by Mitch Kokai
Senior Political Analyst, John Locke Foundation
Democrats spent more than a quarter of a billion dollars in a futile bid to pick up longshot Senate seats in Kentucky, South Carolina, and Texas.
The campaigns of Kentucky’s Amy McGrath, South Carolina’s Jaime Harrison, and Texas’s M.J. Hegar burned through nearly $200 million, and outside groups backing them spent an additional $60 million boosting the three candidates.
The figure dwarfs the total amount spent in the 1996 presidential race—Bill Clinton, Bob Dole, and Ross Perot combined to spend less than $240 million. The influx of cash, however, failed to woo voters, as Senate Majority Leader Mitch McConnell (R., Ky.), Sen. Lindsey Graham (R., S.C.), and Sen. John Cornyn (R., Texas) each won their races by double digits.
The money could have been put to use in North Carolina.
Democrats’ decision to throw money at longshot races could mean more good news for McConnell, who has won conservatives’ praise in recent weeks for his efforts on Capitol Hill.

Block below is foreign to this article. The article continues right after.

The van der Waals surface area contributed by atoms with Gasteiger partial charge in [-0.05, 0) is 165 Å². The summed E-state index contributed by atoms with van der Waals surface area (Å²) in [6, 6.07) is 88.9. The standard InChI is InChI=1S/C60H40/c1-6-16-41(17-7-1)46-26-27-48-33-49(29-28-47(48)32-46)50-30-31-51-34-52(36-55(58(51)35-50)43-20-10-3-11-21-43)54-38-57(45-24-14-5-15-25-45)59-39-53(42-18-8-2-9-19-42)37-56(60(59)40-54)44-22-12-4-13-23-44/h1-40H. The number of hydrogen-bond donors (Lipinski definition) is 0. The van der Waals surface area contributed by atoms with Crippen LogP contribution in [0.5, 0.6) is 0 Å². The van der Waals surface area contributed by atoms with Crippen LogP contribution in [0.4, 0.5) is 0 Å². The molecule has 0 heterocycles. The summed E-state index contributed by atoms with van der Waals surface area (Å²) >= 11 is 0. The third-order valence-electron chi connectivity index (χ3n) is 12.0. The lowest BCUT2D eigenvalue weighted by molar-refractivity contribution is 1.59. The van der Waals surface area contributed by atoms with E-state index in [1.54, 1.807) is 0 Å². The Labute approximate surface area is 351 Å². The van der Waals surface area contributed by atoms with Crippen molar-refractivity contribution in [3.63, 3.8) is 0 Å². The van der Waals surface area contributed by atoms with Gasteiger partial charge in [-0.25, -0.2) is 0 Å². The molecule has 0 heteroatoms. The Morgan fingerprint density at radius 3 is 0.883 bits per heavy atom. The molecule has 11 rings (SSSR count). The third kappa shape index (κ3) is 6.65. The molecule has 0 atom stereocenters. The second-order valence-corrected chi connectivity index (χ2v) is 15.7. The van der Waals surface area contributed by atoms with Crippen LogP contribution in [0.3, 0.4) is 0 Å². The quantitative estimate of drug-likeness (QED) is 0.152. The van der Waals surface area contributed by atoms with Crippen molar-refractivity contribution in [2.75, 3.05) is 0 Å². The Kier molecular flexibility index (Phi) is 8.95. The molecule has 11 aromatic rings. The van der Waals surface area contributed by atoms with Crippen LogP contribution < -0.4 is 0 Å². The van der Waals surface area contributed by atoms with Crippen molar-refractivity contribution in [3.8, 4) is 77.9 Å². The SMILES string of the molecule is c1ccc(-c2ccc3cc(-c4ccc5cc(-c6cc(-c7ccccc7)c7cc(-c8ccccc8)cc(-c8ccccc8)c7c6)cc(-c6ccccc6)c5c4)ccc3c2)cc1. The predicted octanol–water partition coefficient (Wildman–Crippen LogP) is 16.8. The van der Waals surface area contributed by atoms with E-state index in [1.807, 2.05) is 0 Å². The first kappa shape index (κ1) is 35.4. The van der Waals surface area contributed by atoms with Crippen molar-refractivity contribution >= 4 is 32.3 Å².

When it comes to achieving confirmation of conservative judges, Senate Majority Leader Mitch McConnell has good reason to be “tooting [his] own horn.”
The Kentucky Republican admitted that’s what he was doing when telling the New York Times on Tuesday that the judicial confirmations in a polarized Washington, especially those of three Supreme Court justices in less than four years, were more “consequential” than the accomplishments of any other majority leader. If he isn’t right about that, he certainly is close.
The raw numbers don’t lie, and they tell much of the story. Indeed, the more numbers one peruses, the more impressive McConnell’s record looks. Through Oct. 27 of a first term, no president has secured more judicial confirmations than the 220 confirmed for Donald Trump under McConnell’s Senate leadership. (George W. Bush and Bill Clinton tie for second at 203.) More impressive still, 53 of those appointees were for the crucial federal courts of appeal. That’s 11 and 18 more, or 20-30% more, than the next two highest, the elder and younger Bushes.